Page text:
At the center of the story is the indestructible antagonist, “The Shape,” better known as Michael Myers. Doctor Loomis’s frenzied ranting’s about Myers struck fear into the audiences of 1978. In his telling, Myers has manifested himself into something more then a man after a decade of solitary confinement. Being institutionalized for years and withdrawing from all human communicative interaction, Myers has become resigned to his emotionless façade, transforming into something of an empty vessel. Donald Pleasance’s monologues are nearly lyrical in description:
“There was nothing left: no reason, no conscience, no understanding, and even the most rudimentary sense of life or death, of good or evil, right or wrong. I met this six year-old child, with this blank, pale, emotionless face, and the blackest eyes… the devil’s eyes.”
In referring to Michael as “it”, not “he,” Loomis characterizes Myers’s presence as less of a mortal threat and more of a foreboding destructive force that lingers over the quiet everyday suburb. Shedding the skin of what’s commonly known as a psychopathic human being, he becomes a personification of fear, and a fierce incarnation of nature akin to “The wind, sun and the rain,” hence Carpenter’s use of Blue Oyster Cult’s hit single, Don’t Fear the Reaper.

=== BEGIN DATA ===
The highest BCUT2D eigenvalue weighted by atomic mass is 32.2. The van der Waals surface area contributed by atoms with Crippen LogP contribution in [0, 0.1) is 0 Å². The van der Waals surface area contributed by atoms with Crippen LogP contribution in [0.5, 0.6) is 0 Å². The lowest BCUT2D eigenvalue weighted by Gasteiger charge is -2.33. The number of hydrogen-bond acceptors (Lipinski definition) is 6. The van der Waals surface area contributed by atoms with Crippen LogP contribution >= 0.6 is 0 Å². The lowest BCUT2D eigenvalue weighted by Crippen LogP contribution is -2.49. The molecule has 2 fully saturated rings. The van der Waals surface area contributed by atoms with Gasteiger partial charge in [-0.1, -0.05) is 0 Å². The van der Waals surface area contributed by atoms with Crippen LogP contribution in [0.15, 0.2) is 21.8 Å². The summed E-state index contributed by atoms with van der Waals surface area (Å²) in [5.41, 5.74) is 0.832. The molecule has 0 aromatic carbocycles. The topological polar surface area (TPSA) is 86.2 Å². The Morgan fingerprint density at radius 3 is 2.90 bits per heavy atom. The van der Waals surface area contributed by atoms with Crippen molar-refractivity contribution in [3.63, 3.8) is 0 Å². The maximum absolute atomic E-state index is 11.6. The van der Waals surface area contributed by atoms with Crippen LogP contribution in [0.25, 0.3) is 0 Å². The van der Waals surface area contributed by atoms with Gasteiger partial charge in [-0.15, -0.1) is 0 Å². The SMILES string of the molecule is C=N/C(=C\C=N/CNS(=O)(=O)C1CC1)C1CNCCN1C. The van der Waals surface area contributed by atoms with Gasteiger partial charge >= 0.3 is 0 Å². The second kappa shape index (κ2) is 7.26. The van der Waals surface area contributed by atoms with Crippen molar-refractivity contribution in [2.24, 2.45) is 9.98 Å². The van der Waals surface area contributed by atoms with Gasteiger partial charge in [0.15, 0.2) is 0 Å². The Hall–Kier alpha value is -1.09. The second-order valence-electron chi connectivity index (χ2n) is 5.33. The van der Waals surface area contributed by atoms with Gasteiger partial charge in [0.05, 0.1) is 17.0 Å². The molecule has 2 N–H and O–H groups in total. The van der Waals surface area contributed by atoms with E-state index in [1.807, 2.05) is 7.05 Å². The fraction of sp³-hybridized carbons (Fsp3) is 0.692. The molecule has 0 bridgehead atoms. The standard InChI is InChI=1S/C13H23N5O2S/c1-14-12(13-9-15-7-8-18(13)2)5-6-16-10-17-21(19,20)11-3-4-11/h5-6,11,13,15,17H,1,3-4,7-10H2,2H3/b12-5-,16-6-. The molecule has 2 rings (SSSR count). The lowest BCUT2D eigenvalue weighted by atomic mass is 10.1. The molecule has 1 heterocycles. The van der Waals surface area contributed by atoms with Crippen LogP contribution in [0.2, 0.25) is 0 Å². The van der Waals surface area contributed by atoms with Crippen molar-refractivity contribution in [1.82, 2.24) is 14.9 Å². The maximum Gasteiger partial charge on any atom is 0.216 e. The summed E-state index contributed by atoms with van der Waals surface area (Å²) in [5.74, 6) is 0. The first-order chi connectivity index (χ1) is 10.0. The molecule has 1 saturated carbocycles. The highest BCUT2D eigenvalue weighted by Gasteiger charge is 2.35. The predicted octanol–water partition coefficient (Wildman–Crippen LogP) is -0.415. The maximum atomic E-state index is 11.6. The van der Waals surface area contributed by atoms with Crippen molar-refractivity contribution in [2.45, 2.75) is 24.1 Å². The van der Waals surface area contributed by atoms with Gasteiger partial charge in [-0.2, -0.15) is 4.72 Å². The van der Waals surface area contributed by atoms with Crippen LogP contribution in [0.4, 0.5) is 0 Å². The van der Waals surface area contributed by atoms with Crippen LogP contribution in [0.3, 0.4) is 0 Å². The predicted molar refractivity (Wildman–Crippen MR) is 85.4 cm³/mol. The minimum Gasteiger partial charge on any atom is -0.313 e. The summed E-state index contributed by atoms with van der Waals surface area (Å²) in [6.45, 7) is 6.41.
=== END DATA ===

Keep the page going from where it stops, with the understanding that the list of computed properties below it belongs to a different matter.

Part of what makes Halloween a prevailing example of a critically acclaimed, landmark movie is Dean Cundey’s ingenious approach as the film’s cinematographer. There’s something to be said about a horror film in which some of its scariest and most tense moments take place in broad daylight. Much like its villain, the crew took an unhurried and methodical approach to the filming style. On the whole, Halloween’s straightforward design blueprint really encompasses my admiration for film in general. The recurring visual motifs, the vibrantly lit, deep-seeded blues that bleed through the nighttime scenes, and the de-saturated October air. Every shot is framed with delicacy and a slow-structured build-up.